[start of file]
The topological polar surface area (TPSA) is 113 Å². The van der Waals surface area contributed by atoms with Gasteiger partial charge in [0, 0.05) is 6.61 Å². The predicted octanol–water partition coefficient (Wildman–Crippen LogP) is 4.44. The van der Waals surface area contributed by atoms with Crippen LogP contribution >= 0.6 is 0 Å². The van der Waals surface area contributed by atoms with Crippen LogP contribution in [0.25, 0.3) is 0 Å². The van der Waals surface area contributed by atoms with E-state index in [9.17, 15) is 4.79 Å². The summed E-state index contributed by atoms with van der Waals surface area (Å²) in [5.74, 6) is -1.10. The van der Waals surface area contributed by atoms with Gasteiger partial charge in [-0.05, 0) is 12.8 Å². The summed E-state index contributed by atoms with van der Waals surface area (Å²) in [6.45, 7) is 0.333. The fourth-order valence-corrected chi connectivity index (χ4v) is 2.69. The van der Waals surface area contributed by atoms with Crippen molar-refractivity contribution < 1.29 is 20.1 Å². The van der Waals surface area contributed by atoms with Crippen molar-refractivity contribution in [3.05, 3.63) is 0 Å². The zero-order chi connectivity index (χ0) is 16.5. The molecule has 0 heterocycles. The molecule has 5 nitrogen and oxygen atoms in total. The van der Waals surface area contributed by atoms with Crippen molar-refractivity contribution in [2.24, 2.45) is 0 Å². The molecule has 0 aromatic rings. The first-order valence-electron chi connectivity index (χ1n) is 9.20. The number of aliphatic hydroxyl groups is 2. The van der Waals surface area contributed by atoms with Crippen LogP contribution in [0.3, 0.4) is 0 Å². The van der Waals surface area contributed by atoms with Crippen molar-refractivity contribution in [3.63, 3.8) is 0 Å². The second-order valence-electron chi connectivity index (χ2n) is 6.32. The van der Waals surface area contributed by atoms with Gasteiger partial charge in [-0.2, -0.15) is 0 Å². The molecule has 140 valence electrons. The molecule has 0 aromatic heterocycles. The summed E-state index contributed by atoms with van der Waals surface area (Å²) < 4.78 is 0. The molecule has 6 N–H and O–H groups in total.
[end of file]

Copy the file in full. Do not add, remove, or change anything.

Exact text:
The topological polar surface area (TPSA) is 113 Å². The van der Waals surface area contributed by atoms with Gasteiger partial charge in [0, 0.05) is 6.61 Å². The predicted octanol–water partition coefficient (Wildman–Crippen LogP) is 4.44. The van der Waals surface area contributed by atoms with Crippen LogP contribution >= 0.6 is 0 Å². The van der Waals surface area contributed by atoms with Crippen LogP contribution in [0.25, 0.3) is 0 Å². The van der Waals surface area contributed by atoms with E-state index in [9.17, 15) is 4.79 Å². The summed E-state index contributed by atoms with van der Waals surface area (Å²) in [5.74, 6) is -1.10. The van der Waals surface area contributed by atoms with Gasteiger partial charge in [-0.05, 0) is 12.8 Å². The summed E-state index contributed by atoms with van der Waals surface area (Å²) in [6.45, 7) is 0.333. The fourth-order valence-corrected chi connectivity index (χ4v) is 2.69. The van der Waals surface area contributed by atoms with Crippen molar-refractivity contribution < 1.29 is 20.1 Å². The van der Waals surface area contributed by atoms with Crippen molar-refractivity contribution in [3.05, 3.63) is 0 Å². The zero-order chi connectivity index (χ0) is 16.5. The molecule has 0 heterocycles. The molecule has 5 nitrogen and oxygen atoms in total. The van der Waals surface area contributed by atoms with Crippen molar-refractivity contribution in [2.24, 2.45) is 0 Å². The molecule has 0 aromatic rings. The first-order valence-electron chi connectivity index (χ1n) is 9.20. The number of aliphatic hydroxyl groups is 2. The van der Waals surface area contributed by atoms with Crippen LogP contribution in [0.3, 0.4) is 0 Å². The van der Waals surface area contributed by atoms with Crippen molar-refractivity contribution in [3.63, 3.8) is 0 Å². The second-order valence-electron chi connectivity index (χ2n) is 6.32. The van der Waals surface area contributed by atoms with Gasteiger partial charge in [-0.2, -0.15) is 0 Å². The molecule has 140 valence electrons. The molecule has 0 aromatic heterocycles. The summed E-state index contributed by atoms with van der Waals surface area (Å²) < 4.78 is 0. The molecule has 6 N–H and O–H groups in total.